Article  Google Scholar 

  40. 40.

    A.M. Hussain, F.A. Ghaffar, S.I. Park, J.A. Rogers, A. Shamim et al., Metal/polymer based stretchable antenna for constant frequency far-field communication in wearable electronics. Adv. Funct. Mater. 25(42), 6565–6575 (2015).

    Article  Google Scholar 

  41. 41.

    F.A. Tahir, A. Javed, A compact dual-band frequency-reconfigurable textile antenna for wearable applications. Microw. Opt. Tech. Lett. 57(10), 2251–2257 (2015).

    Article  Google Scholar 

  42. 42.

    A. Michel, R. Colella, G.A. Casula, P. Nepa, L. Catarinucci et al., Design considerations on the placement of a wearable UHF-RFID PIFA on a compact ground plane. IEEE Trans. Antennas Propag. 66(6), 3142–3147 (2018).

    Article  Google Scholar 

  43. 43.

    R. Quarfoth, Y. Zhou, D. Sievenpiper, Flexible patch antennas using patterned metal sheets on silicone. IEEE Antennas Wireless Propag. Lett. 14, 1354–1357 (2015).

    Article  Google Scholar 

  44. 44.

    Y. Lo, D. Solomon, W. Richards, Theory and experiment on microstrip antennas. IEEE Trans. Antennas Propag. 27(2), 137–145 (1979).

    Article  Google Scholar 

  45. 45.

    J. Kurian, U. R. M.N, S.K. Sukumaran, Flexible microstrip patch antenna using rubber substrate for WBAN applications. IEEE 2014 International Conference on Contemporary Computing and Informatics (IC3I). 983–986 (2014)

  46. 46.

    R. Lin, H.-J. Kim, S. Achavananthadith, S.A. Kurt, S.C.C. Tan et al., Wireless battery-free body sensor networks using near-field-enabled clothing. Nat. Commun. 11(1), 444 (2020).

    Article  Google Scholar 

  47. 47.

    Q.H. Dao, R. Braun, B. Geck, Design and investigation of meshed patch antennas for applications at 24 GHz. 2015 European Radar Conference (EuRAD). 477–480 (2015).

Download references


This work was in part supported by the International Partnership Program of Chinese Academy of Science (Grant No.154232KYSB20200016), the Suzhou Science and Technology Support Project (Grant No. SYG201905), and the National Key Research and Development Program of China (Grant No. 2020YFC2007400). H.C. acknowledges the supports provided by the National Science Foundation (NSF) (Grant No. ECCS-1933072), the National Heart, Lung, And Blood Institute of the National Institutes of Health under Award Number R61HL154215, and Penn State University. The partial support from the Center for Biodevices, the College of Engineering, and the Center for Security Research and Education at Penn State is also acknowledged.The use of the RF characterization facility provided by Prof. Mehdi Kiani at Penn State University was also acknowledged. Computations for this research were performed on the Pennsylvania State University’s Institute for Computational and Data Sciences’ Roar supercomputer. J.Z. would like to acknowledge the Leighton Riess Graduate Fellowship and Diefenderfer Graduate Fellowship in Engineering from Penn State University. J.Z. would also like to thank helpful discussions with Prof. Michael Lanagan, Prof. Mark Horn, Prof. Xin Ning, Prof. Jian Hsu, and Xianzhe Zhang. S.Z. would like to acknowledge Zhisen Wang, Kun Huang, Benkun Bao, Yingying Zhang, and Qi Lu’s help in the design and fabrication of stretcher and wireless communication measurements.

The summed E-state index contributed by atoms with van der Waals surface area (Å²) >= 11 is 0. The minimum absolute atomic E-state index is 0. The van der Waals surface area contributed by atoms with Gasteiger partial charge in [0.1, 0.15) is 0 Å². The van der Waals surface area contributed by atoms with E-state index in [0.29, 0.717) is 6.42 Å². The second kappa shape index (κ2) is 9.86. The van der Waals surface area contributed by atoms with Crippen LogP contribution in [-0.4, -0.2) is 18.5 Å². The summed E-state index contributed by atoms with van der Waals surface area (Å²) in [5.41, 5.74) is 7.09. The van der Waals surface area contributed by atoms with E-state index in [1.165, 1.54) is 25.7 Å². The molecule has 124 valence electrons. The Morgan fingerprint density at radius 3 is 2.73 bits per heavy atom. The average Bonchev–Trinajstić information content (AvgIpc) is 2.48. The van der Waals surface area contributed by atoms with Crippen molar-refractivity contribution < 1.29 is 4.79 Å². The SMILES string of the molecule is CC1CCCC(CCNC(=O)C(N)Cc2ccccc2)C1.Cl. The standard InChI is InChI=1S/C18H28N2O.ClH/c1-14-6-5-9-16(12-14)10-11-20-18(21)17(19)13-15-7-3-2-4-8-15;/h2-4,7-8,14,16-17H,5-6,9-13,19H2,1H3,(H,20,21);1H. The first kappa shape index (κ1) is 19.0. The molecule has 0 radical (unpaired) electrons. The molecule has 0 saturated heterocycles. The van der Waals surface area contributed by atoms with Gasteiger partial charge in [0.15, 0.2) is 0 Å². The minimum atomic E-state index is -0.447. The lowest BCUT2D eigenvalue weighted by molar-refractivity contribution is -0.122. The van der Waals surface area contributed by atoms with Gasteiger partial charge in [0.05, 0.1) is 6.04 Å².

Author information



Corresponding authors

Correspondence to Jia Zhu or Huanyu Cheng.

Supplementary Information

Below is the link to the Supplementary Information.

Supplementary Information 1 (MP4 488 kb)

Supplementary Information 2 (MP4 971 kb)

Supplementary Information 3 (PDF 795 kb)

Rights and permissions

Open Access This article is licensed under a Creative Commons Attribution 4.0 International License, which permits use, sharing, adaptation, distribution and reproduction in any medium or format, as long as you give appropriate credit to the original author(s) and the source, provide a link to the Creative Commons licence, and indicate if changes were made. The images or other third party material in this article are included in the article's Creative Commons licence, unless indicated otherwise in a credit line to the material. If material is not included in the article's Creative Commons licence and your intended use is not permitted by statutory regulation or exceeds the permitted use, you will need to obtain permission directly from the copyright holder. To view a copy of this licence, visit

Reprints and Permissions

About this article

Verify currency and authenticity via CrossMark

Cite this article

Zhu, J., Zhang, S., Yi, N. et al. Strain-Insensitive Hierarchically Structured Stretchable Microstrip Antennas for Robust Wireless Communication. Nano-Micro Lett. 13, 108 (2021).

Download citation


  • Stretchable microstrip antennas
  • Strain-insensitive resonance frequency
  • Wireless communication
  • RF energy harvesting
  • Wearable and bio-integrated electronics